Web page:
Social media influencer startup VAMP is in the middle of a roadshow building interest around its anticipated launch on the Australian Stock Exchange (ASX)*.

Co-founder and director Aaron Brooks is positive about the campaign.

“So far the response from investors has been really positive so we are looking forward to the IPO which will shortly be followed by our launch of our Asian operations based in Singapore,” he says.

In a recent interview with Aaron, Cheryl Mack (Head of StartCon) asks him about his IPO strategy.

The company, which builds marketing campaigns by connecting brands with prominent “influencers” on Instagram, has seen a lot of success already with some pretty big names (Samsung, EBay, Sweppes, etc.) and wants to respond to new demand in the Asian market.

Aaron might not have seen such big lights in his future when he dropped out of school in year 10. He was in all the bottom classes for his subjects, and was more interested in sport than academics.

“I asked my parents to leave school and they supported this, as my Dad also never finished school and had a successful direct marketing business for many years.”

He spent the first few years working in retail and then decided to travel overseas and spend a year in Whistler, Canada snowboarding and enjoying the summer.

On returning to Australia, Aaron gave hospitality a try, working in several hotels as a porter/concierge. But the late nights were tough and he found himself back in retail working for General Pants.

“At this point I felt stuck and that I would struggle to find a good job without my high school education or any degree under my belt. A lot of my friends were getting good jobs but I was still earning minimum wage in retail.

“I remember I had one day especially when I made a decision not to let it stop me and I decided to work my way into the workforce and into a good job. I left GP and did some stuff for my Dad’s marketing business which gave me a good grounding to then move into a junior sales role at CBS Corporation working in advertising. I quickly moved up the ranks and was the promoted several times and ended up being the top sales guy in Australia until they offered me a role in London looking after some of their premier accounts including Microsoft.”

Working in London taught him an important lesson: that advertising sales was a becoming a commoditised industry. He was selling to technology companies like Microsoft and Oracle and really wanted to get into software sales.

“You can’t just leap into companies like Oracle without a background in tech sales so I had to cut my teeth on smaller startups with the idea they would eventually land me a position at one of the big 4 IT firms: IBM, Microsoft, SAP, Oracle.”

He convinced Emarsys – an Austrian company that had just opened an office in London – to give him a chance.

“I was one of their first employees. Again I quickly entrenched myself in the technology and also cold called and worked extremely hard to build pipeline and it didn’t take long until I started closing deals.”

He rose in the ranks and was soon one of the company’s top two sales reps in the UK, and was selling in the EMEA area.

“After a great two and a half years selling to markets like Turkey, Russia, and the UAE, I decided to move in to increase my experience in selling different technology offerings. I worked for a UK-based cloud collaboration company called Huddle and then moved into Zuora selling SAAS subscription billing, and eventually ended up back in Australia after four years in the UK.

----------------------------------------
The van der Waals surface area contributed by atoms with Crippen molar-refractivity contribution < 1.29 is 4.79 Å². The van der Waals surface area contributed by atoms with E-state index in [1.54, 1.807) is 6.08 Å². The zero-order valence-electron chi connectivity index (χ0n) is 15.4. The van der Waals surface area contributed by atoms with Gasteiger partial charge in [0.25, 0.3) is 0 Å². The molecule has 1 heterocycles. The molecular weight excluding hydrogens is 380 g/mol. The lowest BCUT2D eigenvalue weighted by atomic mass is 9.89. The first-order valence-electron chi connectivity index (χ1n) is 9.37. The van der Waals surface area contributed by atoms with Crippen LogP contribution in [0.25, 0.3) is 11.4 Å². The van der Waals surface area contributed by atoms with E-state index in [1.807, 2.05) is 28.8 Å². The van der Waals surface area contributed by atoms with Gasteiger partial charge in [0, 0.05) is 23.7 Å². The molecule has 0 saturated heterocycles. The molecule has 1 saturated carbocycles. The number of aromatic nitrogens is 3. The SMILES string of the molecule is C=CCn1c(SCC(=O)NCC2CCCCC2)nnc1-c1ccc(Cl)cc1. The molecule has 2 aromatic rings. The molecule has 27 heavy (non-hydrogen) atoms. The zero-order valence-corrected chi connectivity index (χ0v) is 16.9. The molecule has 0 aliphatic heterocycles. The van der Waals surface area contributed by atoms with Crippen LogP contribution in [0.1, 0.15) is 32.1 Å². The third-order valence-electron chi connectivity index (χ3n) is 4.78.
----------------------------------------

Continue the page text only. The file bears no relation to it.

Then he landed that job at Oracle, dealing with some of the biggest accounts in Australia. But after almost two years, the time came when Aaron wanted to build his own company, his own brand.

He teamed up with Jamie Pride and Ben McGrath to start Visual Amplifiers, or VAMP for short.

“We managed to secure funding from a startup foundry called Digital4ge and Visual Amplifiers was born.” says Aaron. 

When asked about his growth strategies Aaron talks about hiring the best people for the business.

VAMP, he says, has a point of difference because it empowers the influencers who are doing the marketing, as well as the brands who are paying for it. It’s all too easy for creative talent to be undervalued.

“We are pro-influencer and work very hard to ensure they retain creative control of their channels. We also believe that our invitation-only influencers are professional creators and deserve to be paid for the effort they put into creating an image for a brand.”

Influencers are asked only to select briefs for brands they believe in but they are not asked to purchase the product and they are always paid for their creative effort.

“Brands, after all, are commercially benefitting from their talent. They deserve to be compensated too.”

So what does it look like to work in the VAMP office now? Well, there’s a lot of old-school hip-hop, and playing on a hoverboard (“The first few hires were tested out by seeing if they could ride the in-office hover board and beat times on our track around the office set by Aaron and Ben,” jokes marketing director Amy Luca).

They also talk about what’s coming next. It’s not just about expanding into Asia, it’s about looking at new platforms. If everything goes to plan, in the future we could be seeing VAMP on Snapchat. And on top of that, VAMP employees are excited about the advent of Australian social media startup platform, Bom’d.

“We think it solves the passive user/content producer problem. We are excited to see what happens with them in the next few months. It would be nice to see another Aussie start-up hit it big.”

*Since the time this interview was filmed, Vamp postponed the IPO until later this year.

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